Monday, March 29, 2010

Nice Day

"When long faces are seen around gravel, always look to the pockets." This quote is from good friend Dane Ward, and it could not have been more true than yesterday. While the locals could be seen hawking gravel looking for fish trying to do the spawning thing, the real biters came from the dark water in and around that same gravel.

I think that the run is really winding down over there. While I hooked a really good number of fish, other folks I talked to were not doing so hot. So goes it I guess. As for the run winding down, the rivers up and down the west side need water bad, and if they don't get it soon the steelhead congregating around the mouths of rivers will reabsorb their eggs or milt and head back out to the big lake. To anyone reading this, get your headdress out and DO YOUR RAIN DANCE! After the big push of fish a few weeks ago, rivers over there have not seen any good numbers of fresh steelhead. Friends fishing the Pere Marquette in the past week have lamented to me about the lack of new fish showing up.

Simply put, a lack of snow has equaled a lack of runoff. Our easy winter has ambushed our steelhead run this spring. Prayer for rain and be courteous out there...

A steelie on "Phil's beach"

Catch and Release

Purdy buck

Phat hen

Saturday, March 20, 2010

Chrome Dome

Got out for some fishing/guiding with a friend from Wyoming yesterday. It was some of the best steelheading I ever had. The fishing was plain out of sight. Unfortunately, I spent the whole day with a lingering sickness that started Wednesday night. However, hooking fish after fish after fish will keep your spirits up pretty well I'd say.

Matt had never flyfished for steelhead before, and he still managed to bag 3 steelhead, 1 huge walleye, a few trout, and some "bugle trout" (a.k.a. suckers). After some instruction, Matt got the hang of it and we finished the day strong with each of us hooking a lot of fish.

Sorry about the short report, I am still feeling rather sick and I think some sleep is in order...

Chrome hen from a hole

Matt with another big hen

Myself with a good hen

A salmon head. Dead salmon provide a lot of extra nutrients for the river and the organisms that thrive in and around it.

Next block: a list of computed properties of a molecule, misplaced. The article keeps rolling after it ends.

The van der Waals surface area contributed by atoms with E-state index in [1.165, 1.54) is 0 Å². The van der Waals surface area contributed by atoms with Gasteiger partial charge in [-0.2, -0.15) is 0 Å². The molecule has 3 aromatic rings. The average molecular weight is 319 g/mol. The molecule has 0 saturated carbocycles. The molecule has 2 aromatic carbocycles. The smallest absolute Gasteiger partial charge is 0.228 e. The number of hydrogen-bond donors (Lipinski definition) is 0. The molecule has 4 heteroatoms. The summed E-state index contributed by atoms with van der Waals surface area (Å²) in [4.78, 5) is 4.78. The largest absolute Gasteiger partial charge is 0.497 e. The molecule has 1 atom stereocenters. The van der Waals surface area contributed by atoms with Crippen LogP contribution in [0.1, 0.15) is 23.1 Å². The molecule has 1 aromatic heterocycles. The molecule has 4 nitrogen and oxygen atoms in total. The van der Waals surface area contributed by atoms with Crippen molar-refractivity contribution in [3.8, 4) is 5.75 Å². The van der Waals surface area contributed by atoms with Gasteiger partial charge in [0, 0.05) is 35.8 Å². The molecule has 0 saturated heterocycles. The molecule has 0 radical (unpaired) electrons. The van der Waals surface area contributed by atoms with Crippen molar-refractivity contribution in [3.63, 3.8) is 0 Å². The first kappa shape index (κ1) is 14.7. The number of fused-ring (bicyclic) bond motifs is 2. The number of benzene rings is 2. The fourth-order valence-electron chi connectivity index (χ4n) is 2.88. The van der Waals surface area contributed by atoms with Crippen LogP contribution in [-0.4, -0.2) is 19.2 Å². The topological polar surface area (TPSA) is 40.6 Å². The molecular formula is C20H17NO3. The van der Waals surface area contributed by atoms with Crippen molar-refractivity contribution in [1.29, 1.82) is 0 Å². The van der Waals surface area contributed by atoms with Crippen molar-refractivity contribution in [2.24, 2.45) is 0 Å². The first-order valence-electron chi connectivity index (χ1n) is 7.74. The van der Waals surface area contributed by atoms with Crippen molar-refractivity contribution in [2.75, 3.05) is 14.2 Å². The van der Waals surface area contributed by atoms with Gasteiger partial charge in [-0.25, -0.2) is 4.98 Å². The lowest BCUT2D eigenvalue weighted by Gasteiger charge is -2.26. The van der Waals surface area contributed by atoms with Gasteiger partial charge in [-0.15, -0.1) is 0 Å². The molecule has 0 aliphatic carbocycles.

Matt's handsome buck

Matt's 8 lb + walleye

Nice brownie

One of Matt's "bugle trout." Look how happy he was to catch it haha

Catch and Release

These fish are only a sampling of what was caught during the day. Above all, I got to spend time with a friend that I hadn't seen in a long, long time. Thank goodness for good friends and great times!

Saturday, March 13, 2010

High Water

The high water that affects Michigan rivers in the spring is heavy. Its sheer force can move giant trees, take out bridges and also other foundations. Even with little snow melt, rivers around here are still making their presence known. The Tittabawasee, down the road from my apartment, has gone up 6 feet since Tuesday. It is not quite out of the riverbanks, but it is very close. Reports on all Michigan steelhead rivers are the same: high and dirty. However, the high water will help to fill the rivers up and down the west side with a fresh batch of chromers.

I guess its not too bad sacrificing a few days of terrible fishing for a couple weeks of good fishing. After all, there is no steelhead that bites like a fresh run steelhead, in the spring or the fall. Timing is everything on a steelhead stream, and being there at the right time can mean the difference between struggling for a few hookups and having a banner day.

The next couple months will give us the chance to have that "banner day." Spending the time and putting in the hours will reward you big-time. A keen eye will also help. Above all, timing is the most important. Figure out the flow rate and conditions at which your river fishes best will help you make the most of your fishing time every time out.

High water on the Pere Marquette, that river gets scary when it's got that type of flow.

Thursday, March 11, 2010

Small Streams, Big Fish

Most every diehard fly angler has an opinion about creeking. Some love it, others hate it, and some of you out there may say, "what the heck is creeking?" Personally, I consider creeking as fishing in a stream that flows at less than 100 cubic feet per second. In Michigan, it is most common across the northern lower and upper peninsulas for brook trout. In these environments, the further one walks from the access is directly proportional to how many fish one will have a chance of catching. Some small streams harbor brown or rainbow trout or other gamefish, and some hold steelhead.